The Pick: Sean Manaea, LHP, Indiana State

15th Overall: Arizona Diamondbacks

The Diamondbacks have believed for years that they have the makings of a dominant rotation. With Ian Kennedy and Daniel Hudson flashing dominance and pitchers like Patrick Corbin, Wade Miley, Trevor Cahill, and Brandon McCarthy joining the fold, Arizona had the makings of a starting staff among the best in baseball. That may still be the case after Corbin has started to look like an ace and Tyler Skaggs and Archie Bradley could be two more, but it seems like whenever one pitcher comes on another falls apart, and it may be be time for the D-Backs to replenish their pitching depth again. Stanek would give the Diamondbacks yet another topflight pitching prospect and not one who is a long time way from the major leagues if whichever team drafts him can get it in sync. After the Kennedy-Hudson-Cahill top three did not go as planned, Bradley-Skaggs-Stanek could be the next trio for the D-Backs to dream on. Stanek could be a perfect fit for the D-Backs as their depth won’t necessitate them to rush him but his talent is something that their rotation always seems to be looking for.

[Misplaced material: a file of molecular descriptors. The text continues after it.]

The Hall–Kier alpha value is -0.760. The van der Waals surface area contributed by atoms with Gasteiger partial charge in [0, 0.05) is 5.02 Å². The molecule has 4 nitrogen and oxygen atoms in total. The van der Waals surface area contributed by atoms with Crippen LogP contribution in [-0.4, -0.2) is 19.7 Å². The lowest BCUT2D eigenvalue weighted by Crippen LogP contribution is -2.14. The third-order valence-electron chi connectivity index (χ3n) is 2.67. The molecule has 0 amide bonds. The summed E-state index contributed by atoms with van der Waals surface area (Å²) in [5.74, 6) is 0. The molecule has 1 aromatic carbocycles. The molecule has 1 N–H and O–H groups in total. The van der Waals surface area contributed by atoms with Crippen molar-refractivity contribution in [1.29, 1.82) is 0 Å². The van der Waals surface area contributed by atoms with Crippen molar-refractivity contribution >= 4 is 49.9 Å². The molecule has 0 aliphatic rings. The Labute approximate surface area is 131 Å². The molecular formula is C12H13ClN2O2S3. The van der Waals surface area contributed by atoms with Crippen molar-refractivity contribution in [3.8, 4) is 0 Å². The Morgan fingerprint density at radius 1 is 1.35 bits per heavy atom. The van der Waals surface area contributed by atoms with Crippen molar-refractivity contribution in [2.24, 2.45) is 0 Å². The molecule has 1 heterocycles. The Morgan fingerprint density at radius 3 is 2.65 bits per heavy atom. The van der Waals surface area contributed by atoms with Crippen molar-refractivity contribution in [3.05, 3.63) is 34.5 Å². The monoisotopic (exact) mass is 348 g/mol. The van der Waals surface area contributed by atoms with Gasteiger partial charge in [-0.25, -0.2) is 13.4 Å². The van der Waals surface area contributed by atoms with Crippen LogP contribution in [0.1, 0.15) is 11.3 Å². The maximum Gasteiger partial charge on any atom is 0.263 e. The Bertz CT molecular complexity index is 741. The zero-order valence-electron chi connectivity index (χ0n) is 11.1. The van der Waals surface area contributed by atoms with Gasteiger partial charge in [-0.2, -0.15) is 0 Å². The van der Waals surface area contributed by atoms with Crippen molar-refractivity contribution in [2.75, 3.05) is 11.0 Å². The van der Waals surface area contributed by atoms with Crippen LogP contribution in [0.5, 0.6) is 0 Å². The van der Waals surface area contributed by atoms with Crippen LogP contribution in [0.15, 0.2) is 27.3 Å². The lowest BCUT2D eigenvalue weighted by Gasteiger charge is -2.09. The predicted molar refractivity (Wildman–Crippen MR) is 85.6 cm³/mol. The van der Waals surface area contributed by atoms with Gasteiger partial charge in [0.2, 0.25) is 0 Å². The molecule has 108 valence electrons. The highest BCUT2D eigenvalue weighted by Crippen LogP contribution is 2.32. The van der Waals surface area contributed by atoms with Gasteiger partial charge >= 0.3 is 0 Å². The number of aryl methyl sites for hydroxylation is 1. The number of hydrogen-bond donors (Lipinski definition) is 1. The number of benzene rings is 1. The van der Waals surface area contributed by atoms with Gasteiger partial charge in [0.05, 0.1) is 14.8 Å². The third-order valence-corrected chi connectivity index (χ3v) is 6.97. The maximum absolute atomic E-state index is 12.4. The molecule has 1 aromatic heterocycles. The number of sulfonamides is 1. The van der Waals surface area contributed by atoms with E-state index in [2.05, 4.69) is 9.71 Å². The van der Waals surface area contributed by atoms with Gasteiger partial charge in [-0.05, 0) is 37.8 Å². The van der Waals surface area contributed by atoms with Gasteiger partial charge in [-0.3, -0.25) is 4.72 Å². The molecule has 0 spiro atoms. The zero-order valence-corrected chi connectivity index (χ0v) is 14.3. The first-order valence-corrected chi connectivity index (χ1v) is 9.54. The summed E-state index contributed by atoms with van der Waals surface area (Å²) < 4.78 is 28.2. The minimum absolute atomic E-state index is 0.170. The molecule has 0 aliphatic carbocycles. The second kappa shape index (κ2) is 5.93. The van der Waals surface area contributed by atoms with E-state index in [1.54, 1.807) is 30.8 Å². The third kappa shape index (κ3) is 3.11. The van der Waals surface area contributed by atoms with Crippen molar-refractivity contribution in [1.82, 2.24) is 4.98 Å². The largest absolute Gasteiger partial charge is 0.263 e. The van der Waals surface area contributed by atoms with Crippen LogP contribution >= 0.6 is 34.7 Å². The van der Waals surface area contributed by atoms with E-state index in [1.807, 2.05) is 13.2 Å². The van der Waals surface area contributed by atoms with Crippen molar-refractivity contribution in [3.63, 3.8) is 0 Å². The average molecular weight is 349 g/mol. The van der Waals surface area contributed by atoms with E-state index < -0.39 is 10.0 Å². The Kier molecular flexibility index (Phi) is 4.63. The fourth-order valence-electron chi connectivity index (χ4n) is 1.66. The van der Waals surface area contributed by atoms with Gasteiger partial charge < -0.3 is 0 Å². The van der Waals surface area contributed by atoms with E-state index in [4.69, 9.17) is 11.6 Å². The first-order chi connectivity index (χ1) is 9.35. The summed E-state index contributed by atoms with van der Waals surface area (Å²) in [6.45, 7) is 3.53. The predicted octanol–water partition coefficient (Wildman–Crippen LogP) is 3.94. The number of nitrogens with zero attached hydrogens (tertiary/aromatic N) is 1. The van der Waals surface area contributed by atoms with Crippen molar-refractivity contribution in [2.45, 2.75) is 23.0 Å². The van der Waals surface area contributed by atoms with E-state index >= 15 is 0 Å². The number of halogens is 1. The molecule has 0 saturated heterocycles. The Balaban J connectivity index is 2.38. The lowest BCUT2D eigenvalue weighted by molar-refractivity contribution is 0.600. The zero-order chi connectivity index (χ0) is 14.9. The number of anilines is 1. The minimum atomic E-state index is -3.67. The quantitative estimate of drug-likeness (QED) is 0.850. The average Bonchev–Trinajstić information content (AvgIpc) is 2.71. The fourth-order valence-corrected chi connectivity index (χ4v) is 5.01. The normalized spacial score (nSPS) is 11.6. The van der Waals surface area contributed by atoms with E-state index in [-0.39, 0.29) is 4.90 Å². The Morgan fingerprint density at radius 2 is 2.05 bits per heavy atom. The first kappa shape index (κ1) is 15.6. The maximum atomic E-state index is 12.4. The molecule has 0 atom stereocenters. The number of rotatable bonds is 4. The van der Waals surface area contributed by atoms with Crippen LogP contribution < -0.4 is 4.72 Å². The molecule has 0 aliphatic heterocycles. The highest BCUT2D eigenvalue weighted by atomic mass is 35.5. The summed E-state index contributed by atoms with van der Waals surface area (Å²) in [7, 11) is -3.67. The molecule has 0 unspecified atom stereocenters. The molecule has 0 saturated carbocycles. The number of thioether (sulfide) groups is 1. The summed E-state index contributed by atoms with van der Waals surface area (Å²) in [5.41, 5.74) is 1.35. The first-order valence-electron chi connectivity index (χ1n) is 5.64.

The Pick: Ryne Stanek, RHP, Arkansas

We’ll stop here with the first half of our mock draft and we’ll resume in a couple of hours.  Thus far we have seen plenty of explosive talents and tough calls for the selecting teams, and it will be exciting to see how the draft will play out tonight.